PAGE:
The Navy would want to deploy tactical and point defense lasers on ships in 2020-2025 and then move up to megawatt lasers on aircraft carriers for area defense.
The Navy laser development industry teams are led by BAE Systems Plc (BAESY), Northrop Grumman Corp. (NOC) and Raytheon Co. (RTN), to field a more powerful weapon, possibly by 2021.
The approximate laser power levels needed to affect certain targets:
• Lasers with a power level of about 10 kW might be able to counter some UAVs at short range, particularly “soft” UAVs (i.e., those with design features that make them particularly susceptible to laser damage).
• Lasers with power levels in the tens of kilowatts could have more capability for countering UAVs, and could counter at least some small boats as well.
• Lasers with a power level of about 100 kW would have a greater ability for countering UAVs and small boats, as well as some capability for countering rockets, artillery, and mortars.
• Lasers with power levels in the hundreds of kilowatts could have greater ability for countering targets mentioned above, and could also counter manned aircraft and some missiles.
• Lasers with power levels in the megawatts could have greater ability for countering targets mentioned above—including supersonic ASCMs and ballistic missiles—at ranges of up to about 10 nautical miles.
The Navy and DOD are developing three principal types of lasers for potential use on Navy surface ships:
• fiber solid state lasers (SSLs),
• slab SSLs, and
• free electron lasers (FELs).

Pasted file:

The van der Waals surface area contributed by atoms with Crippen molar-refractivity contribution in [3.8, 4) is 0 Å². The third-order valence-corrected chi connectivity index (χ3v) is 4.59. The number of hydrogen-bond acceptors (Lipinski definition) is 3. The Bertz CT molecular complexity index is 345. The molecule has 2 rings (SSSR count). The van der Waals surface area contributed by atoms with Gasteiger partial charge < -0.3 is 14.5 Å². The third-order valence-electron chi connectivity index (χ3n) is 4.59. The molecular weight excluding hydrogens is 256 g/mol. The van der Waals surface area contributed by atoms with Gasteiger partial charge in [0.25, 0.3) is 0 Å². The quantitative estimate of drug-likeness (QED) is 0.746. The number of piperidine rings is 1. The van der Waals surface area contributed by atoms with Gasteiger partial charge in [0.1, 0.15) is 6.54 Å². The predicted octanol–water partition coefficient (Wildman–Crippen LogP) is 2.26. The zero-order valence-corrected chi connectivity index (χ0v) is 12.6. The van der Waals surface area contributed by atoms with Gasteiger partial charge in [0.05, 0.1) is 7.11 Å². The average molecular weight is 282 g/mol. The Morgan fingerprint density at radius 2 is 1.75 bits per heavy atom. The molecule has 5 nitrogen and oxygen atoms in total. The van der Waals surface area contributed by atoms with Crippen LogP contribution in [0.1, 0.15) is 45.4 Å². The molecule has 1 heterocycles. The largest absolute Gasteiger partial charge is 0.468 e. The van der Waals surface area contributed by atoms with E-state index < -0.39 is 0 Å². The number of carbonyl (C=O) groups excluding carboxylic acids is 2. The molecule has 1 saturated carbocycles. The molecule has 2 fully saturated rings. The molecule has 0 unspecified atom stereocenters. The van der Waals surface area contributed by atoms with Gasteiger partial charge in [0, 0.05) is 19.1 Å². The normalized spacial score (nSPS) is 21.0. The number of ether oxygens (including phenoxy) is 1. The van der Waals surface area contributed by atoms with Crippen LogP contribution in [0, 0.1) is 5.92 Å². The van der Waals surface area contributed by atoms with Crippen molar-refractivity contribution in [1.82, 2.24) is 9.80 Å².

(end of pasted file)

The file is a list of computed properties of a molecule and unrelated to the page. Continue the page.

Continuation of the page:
All three types are electrically powered
Fiber Solid State Lasers (Fiber SSLs)
Fiber solid state lasers (SSLs) are widely used in industry—tens of thousands are used by auto and truck manufacturing firms for cutting and welding metal. Consequently, they are considered to be a very robust technology.
Laser Weapon System (LaWS)
One fiber SSL prototype demonstrator developed by the Navy, called the Laser Weapon System (LaWS), had a beam power of 33 kW. The Navy at one point envisioned LaWS being used for operations such as disabling or reversibly jamming EO sensors, countering UAVs and EO guided missiles, and augmenting radar tracking. The Navy envisioned installing LaWS on a ship either on its own mount or as an add-on to an existing Phalanx Close-In Weapon System (CIWS) mount. The Navy funded work to integrate LaWS with CIWS, to support the latter option
Tactical Laser System
Another Navy fiber SSL effort is the Tactical Laser System (TLS)—a laser with a beam power of 10 kW that is designed to be added to the Mk 38 25 mm machine guns installed on the decks of many Navy surface ships.25 TLS would augment the Mk 38 machine gun in countering targets such as small boats; it could also assist in providing precise tracking of targets. The Navy in March 2011 awarded a $2.8 million contract to BAE to develop a prototype of the TLS over a 15-month period. Boeing is collaborating with BAE on the project. The TLS effort was initiated following a January 2008 incident involving Iranian small boats.
SOURCE - Defense One, CSBA, FAS, Lexington Institute, Congressional Report